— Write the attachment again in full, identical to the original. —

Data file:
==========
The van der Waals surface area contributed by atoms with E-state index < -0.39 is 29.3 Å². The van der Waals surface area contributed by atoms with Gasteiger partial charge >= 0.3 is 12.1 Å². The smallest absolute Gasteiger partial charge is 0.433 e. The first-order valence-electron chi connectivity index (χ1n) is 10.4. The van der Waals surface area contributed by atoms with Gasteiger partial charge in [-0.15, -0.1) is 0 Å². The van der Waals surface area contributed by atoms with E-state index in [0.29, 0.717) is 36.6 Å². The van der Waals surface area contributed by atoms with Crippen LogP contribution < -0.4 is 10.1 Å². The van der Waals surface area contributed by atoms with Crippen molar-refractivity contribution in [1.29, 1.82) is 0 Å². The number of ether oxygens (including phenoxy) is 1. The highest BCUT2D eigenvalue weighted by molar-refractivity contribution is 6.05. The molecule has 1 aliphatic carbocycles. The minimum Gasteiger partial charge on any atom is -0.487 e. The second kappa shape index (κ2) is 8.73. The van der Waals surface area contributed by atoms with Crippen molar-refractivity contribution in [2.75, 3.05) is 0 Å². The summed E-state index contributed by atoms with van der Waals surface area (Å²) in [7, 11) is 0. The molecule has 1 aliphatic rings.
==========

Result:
The van der Waals surface area contributed by atoms with E-state index < -0.39 is 29.3 Å². The van der Waals surface area contributed by atoms with Gasteiger partial charge >= 0.3 is 12.1 Å². The smallest absolute Gasteiger partial charge is 0.433 e. The first-order valence-electron chi connectivity index (χ1n) is 10.4. The van der Waals surface area contributed by atoms with Gasteiger partial charge in [-0.15, -0.1) is 0 Å². The van der Waals surface area contributed by atoms with E-state index in [0.29, 0.717) is 36.6 Å². The van der Waals surface area contributed by atoms with Crippen LogP contribution < -0.4 is 10.1 Å². The van der Waals surface area contributed by atoms with Crippen molar-refractivity contribution in [1.29, 1.82) is 0 Å². The number of ether oxygens (including phenoxy) is 1. The highest BCUT2D eigenvalue weighted by molar-refractivity contribution is 6.05. The molecule has 1 aliphatic carbocycles. The minimum Gasteiger partial charge on any atom is -0.487 e. The second kappa shape index (κ2) is 8.73. The van der Waals surface area contributed by atoms with Crippen molar-refractivity contribution in [2.75, 3.05) is 0 Å². The summed E-state index contributed by atoms with van der Waals surface area (Å²) in [7, 11) is 0. The molecule has 1 aliphatic rings.